The students in our Socratic Classes for Grades 3-8 read many different kinds of texts. All of the readings are short, generally no more than a page or two. In the lower grades many of the readings are folk tales from around the world. These stories are always about one or more common human ideas or common human experience. For instance, in 3rd grade the students read a story from Latvia titled They Share the Work. What is it about? The story centers on the activities of planting, harvesting, watching. There is much else involved in those activities – responsibility, patience, industriousness, expectation, disappointment, anger, and how different people may have different ideas about what it means to share.
As the students progress into the higher grades there are more readings that are excerpts of great works about ancient history, civics, and the humanities. As an example, 8th grade students may read an excerpt from The Republic, by Plato; an excerpt of The Prince by Machiavelli; or a section of Augustine’s Confessions.
There is a single book for each grade that contains all of the readings for that grade. These books may be purchased at the Great Books Store. Once there just click on the appropriate grade level then scroll down to “Socratic Discussion” to find the book you need.
Here are of some of the authors from whom we derive the texts we read.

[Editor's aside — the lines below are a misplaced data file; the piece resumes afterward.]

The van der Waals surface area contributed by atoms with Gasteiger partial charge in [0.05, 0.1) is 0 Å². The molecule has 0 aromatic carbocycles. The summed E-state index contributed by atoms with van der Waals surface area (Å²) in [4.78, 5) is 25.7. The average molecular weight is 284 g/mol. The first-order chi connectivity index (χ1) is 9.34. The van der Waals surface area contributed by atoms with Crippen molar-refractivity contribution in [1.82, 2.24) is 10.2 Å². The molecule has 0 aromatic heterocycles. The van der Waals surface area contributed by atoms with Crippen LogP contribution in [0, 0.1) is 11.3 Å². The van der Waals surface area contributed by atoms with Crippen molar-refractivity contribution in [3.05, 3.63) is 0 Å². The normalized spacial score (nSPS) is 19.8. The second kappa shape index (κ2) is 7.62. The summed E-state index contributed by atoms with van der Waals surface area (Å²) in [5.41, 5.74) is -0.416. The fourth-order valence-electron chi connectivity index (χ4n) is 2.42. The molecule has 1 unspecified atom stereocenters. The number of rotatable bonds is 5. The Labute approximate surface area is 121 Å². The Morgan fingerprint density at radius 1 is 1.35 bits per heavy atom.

3rd Grade – In addition to the many folk tales the students read some of Homer, Aesop, Defoe, Montaigne, Augustine, and others.
4th Grade – Folk tales, a part of The Declaration of Independence, and some of Yeats, Muir, Zeno, Aesop, and others.
5th Grade – Folk tales, Chaucer, Plutarch, Pascal, Feynman, Cezanne, and others.
6th Grade – Folk tales and Homer, Frost, Augustine, Lucretius, and others.
7th Grade – Excerpts of The Federalist Papers, and texts by da Vinci, Frederick Douglas, Voltaire, Lincoln, and others.
8th Grade - Folk tales and Emerson, Madison, Hippocrates, Twain, and others.
All Classes are on Mondays - Classes begin in September
Length of classes
We ask that students arrive in the classroom about 10 minutes prior to class time to enable us to make sure that everyone can hear and be heard. This also gives the students some time to visit with one another prior to the start of class. So the students are together for longer than the official length of classes stated below. Also, at times the classes run a bit longer than the official time but students are of course free to leave whenever they must.
3rd grade and 4th grade classes are 30 minutes long.
5th and 6th grade classes are 45 minutes long.
7th and 8th grade classes are 60 minutes long.
Prior to each discussion the students receive an e-mail that gives them the reading/thinking assignment. The e-mail also contains some questions for the students to ponder and wonder about after having read the text. It is this reading and thinking that constitutes the students’ preparation for the discussions. Here is the text of an assignment sent to 7th grade students during the past academic year:
The reading for our next scheduled class on Monday, May 1, at 9:00 a.m. Pacific Time is titled To Emancipate the Mind, by Abraham Lincoln.
After reading the text please consider the following questions in preparation for our discussion:
1. Do you agree with Lincoln that writing is greater than speech? Why or why not?
2. If we lost all writing would we lose, as Lincoln suggests, ”all history, all science, all government, all commerce and nearly all social interaction”? Why or why not?
3. Do you agree with Lincoln that, prior to the development of the printing press, that the great mass of men “were utterly unconscious” that their minds were capable of improvement?
4. Do you think that, on balance, people’s minds have been improved as a result of the printing press?